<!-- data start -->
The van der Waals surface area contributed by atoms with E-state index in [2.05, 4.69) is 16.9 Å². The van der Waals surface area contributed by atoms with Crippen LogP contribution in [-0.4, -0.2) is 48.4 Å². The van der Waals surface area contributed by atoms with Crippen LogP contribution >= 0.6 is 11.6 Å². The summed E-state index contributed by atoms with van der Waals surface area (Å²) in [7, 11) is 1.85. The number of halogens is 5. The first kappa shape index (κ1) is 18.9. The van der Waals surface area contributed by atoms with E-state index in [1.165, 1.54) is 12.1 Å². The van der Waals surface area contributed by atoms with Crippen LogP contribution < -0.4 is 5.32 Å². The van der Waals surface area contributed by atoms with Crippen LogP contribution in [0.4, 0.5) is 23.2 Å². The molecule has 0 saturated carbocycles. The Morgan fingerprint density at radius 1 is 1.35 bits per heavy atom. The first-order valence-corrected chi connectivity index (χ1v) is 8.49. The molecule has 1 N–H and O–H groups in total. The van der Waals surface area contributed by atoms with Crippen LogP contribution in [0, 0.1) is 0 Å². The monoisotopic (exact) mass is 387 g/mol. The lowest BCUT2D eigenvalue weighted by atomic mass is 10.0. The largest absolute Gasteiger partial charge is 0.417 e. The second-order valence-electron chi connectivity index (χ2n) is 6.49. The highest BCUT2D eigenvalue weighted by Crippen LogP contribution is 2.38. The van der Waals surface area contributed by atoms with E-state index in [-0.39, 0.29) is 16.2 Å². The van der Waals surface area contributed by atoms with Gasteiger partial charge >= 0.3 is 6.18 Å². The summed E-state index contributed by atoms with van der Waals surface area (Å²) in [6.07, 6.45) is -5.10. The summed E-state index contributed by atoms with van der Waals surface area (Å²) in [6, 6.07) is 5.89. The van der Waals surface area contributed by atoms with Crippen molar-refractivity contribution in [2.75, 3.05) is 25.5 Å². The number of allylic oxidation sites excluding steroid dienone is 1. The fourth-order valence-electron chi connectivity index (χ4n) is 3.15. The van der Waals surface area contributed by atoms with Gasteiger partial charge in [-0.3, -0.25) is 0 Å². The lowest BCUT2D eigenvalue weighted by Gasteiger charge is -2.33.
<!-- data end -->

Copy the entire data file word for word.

The van der Waals surface area contributed by atoms with E-state index in [2.05, 4.69) is 16.9 Å². The van der Waals surface area contributed by atoms with Crippen LogP contribution in [-0.4, -0.2) is 48.4 Å². The van der Waals surface area contributed by atoms with Crippen LogP contribution >= 0.6 is 11.6 Å². The summed E-state index contributed by atoms with van der Waals surface area (Å²) in [7, 11) is 1.85. The number of halogens is 5. The first kappa shape index (κ1) is 18.9. The van der Waals surface area contributed by atoms with E-state index in [1.165, 1.54) is 12.1 Å². The van der Waals surface area contributed by atoms with Crippen LogP contribution < -0.4 is 5.32 Å². The van der Waals surface area contributed by atoms with Crippen LogP contribution in [0.4, 0.5) is 23.2 Å². The molecule has 0 saturated carbocycles. The Morgan fingerprint density at radius 1 is 1.35 bits per heavy atom. The first-order valence-corrected chi connectivity index (χ1v) is 8.49. The molecule has 1 N–H and O–H groups in total. The van der Waals surface area contributed by atoms with Crippen LogP contribution in [0, 0.1) is 0 Å². The monoisotopic (exact) mass is 387 g/mol. The lowest BCUT2D eigenvalue weighted by atomic mass is 10.0. The largest absolute Gasteiger partial charge is 0.417 e. The second-order valence-electron chi connectivity index (χ2n) is 6.49. The highest BCUT2D eigenvalue weighted by Crippen LogP contribution is 2.38. The van der Waals surface area contributed by atoms with E-state index in [-0.39, 0.29) is 16.2 Å². The van der Waals surface area contributed by atoms with Gasteiger partial charge >= 0.3 is 6.18 Å². The summed E-state index contributed by atoms with van der Waals surface area (Å²) in [6.07, 6.45) is -5.10. The summed E-state index contributed by atoms with van der Waals surface area (Å²) in [6, 6.07) is 5.89. The van der Waals surface area contributed by atoms with Crippen molar-refractivity contribution in [2.75, 3.05) is 25.5 Å². The number of allylic oxidation sites excluding steroid dienone is 1. The fourth-order valence-electron chi connectivity index (χ4n) is 3.15. The van der Waals surface area contributed by atoms with Gasteiger partial charge in [-0.3, -0.25) is 0 Å². The lowest BCUT2D eigenvalue weighted by Gasteiger charge is -2.33.